But the tense backdrop for this still-paltry health infrastructure is an ever-increasing law-enforcement presence. Today, the border region teems with everyone from FBI and U.S. Drug Enforcement Agency operatives to Border Patrol agents and National Guard troops.
Over the past 15 years, the Border Patrol alone has nearly tripled in size to 11,000 agents, and President Bush has pledged another 6,000 by 2008.
Speaking before Congress in May, Border Patrol Chief David Aguilar called it a crucial expansion. "The nexus between our post-Sept. 11 mission and our traditional role is clear," he said. "Terrorists and violent criminals may exploit smuggling routes used by migrants to enter the United States illegally and do us harm."
Last spring, President George W. Bush also called for the deployment of National Guard troops to assist the Border Patrol. To date, about 6,100 troops have been stationed in the Southwestern states, including approximately 2,400 in Arizona.
Now, Meister and his researchers want to gauge how that buildup adds to the border's already endemic stress levels--and the health of residents. In particular, they'll focus upon the region's Hispanics, who are most likely to fit law-enforcement profiles of illegal immigrants.
It's all part of a health-care crisis that must be peeled like an onion to understand each layer. And one of those slices is now to be dissected, he says. "A group of us have been involved in border health for more than 20 years. We know these communities, and everybody knows that the border is a tense area."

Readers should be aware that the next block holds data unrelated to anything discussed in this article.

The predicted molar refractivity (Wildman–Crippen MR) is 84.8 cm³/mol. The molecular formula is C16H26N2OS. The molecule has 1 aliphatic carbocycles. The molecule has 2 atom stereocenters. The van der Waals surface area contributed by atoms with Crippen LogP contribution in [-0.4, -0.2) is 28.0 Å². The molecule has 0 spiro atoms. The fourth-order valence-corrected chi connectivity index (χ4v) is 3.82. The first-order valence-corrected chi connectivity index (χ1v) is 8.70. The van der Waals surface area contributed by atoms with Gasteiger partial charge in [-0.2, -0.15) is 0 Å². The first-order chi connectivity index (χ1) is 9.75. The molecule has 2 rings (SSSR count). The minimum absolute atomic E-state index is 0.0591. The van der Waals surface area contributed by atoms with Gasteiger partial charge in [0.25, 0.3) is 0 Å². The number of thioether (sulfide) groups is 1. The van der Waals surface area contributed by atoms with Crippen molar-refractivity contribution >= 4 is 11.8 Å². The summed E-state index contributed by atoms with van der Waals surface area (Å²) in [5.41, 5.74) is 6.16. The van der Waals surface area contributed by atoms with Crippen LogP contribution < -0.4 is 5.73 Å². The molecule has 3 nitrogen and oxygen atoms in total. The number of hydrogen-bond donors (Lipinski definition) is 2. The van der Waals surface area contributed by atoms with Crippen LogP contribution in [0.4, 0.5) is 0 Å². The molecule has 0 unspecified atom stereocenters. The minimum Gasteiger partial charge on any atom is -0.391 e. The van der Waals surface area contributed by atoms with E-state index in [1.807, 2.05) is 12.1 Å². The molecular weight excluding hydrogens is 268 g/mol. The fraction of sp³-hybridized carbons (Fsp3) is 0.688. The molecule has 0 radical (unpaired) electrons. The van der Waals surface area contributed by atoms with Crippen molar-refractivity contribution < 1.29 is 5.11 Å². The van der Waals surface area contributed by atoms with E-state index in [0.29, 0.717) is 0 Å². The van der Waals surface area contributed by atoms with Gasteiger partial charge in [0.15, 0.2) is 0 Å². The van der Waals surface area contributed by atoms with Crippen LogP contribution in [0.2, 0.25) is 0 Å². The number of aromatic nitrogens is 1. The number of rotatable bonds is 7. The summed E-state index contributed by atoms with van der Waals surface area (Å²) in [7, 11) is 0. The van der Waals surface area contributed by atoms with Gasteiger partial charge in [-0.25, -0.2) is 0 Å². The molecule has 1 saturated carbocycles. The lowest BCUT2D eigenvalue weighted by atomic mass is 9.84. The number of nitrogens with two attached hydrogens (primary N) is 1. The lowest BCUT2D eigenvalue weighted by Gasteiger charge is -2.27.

To dissect that tension and its effects, seven full-time and part-time interviewers will visit the small towns of Gadsden, Somerton and San Luis, near the border of Arizona, California and Mexico. "The project will formally begin with a community wide-survey," Meister says. "We'll try to interview farm workers on their way from the fields, and local residents in those communities."
The study will involve 500 people, including random samples of 300 town residents and 200 individual farm workers." They'll be presented with a "general health questionnaire," he says. "They'll be asked about health care and where they get it, about insurance, and whether they are they here illegally.
"Factored in will be how Hispanic the people look," he says, assuming that those more ethnic in appearance may suffer more harassment and discrimination."
Once the data is gathered, the study team will then go back to residents for help in finding solutions, or to "create intervention, in terms of policy," he says. "Our ideas will be community driven."
But those solutions are sure to be complex--and controversial. Meister says that's to be expected. "It is political--the whole field of public health is about social justice. So you bet, it has political considerations."
The study will be completed by July 31, 2008, with results to be presented soon after.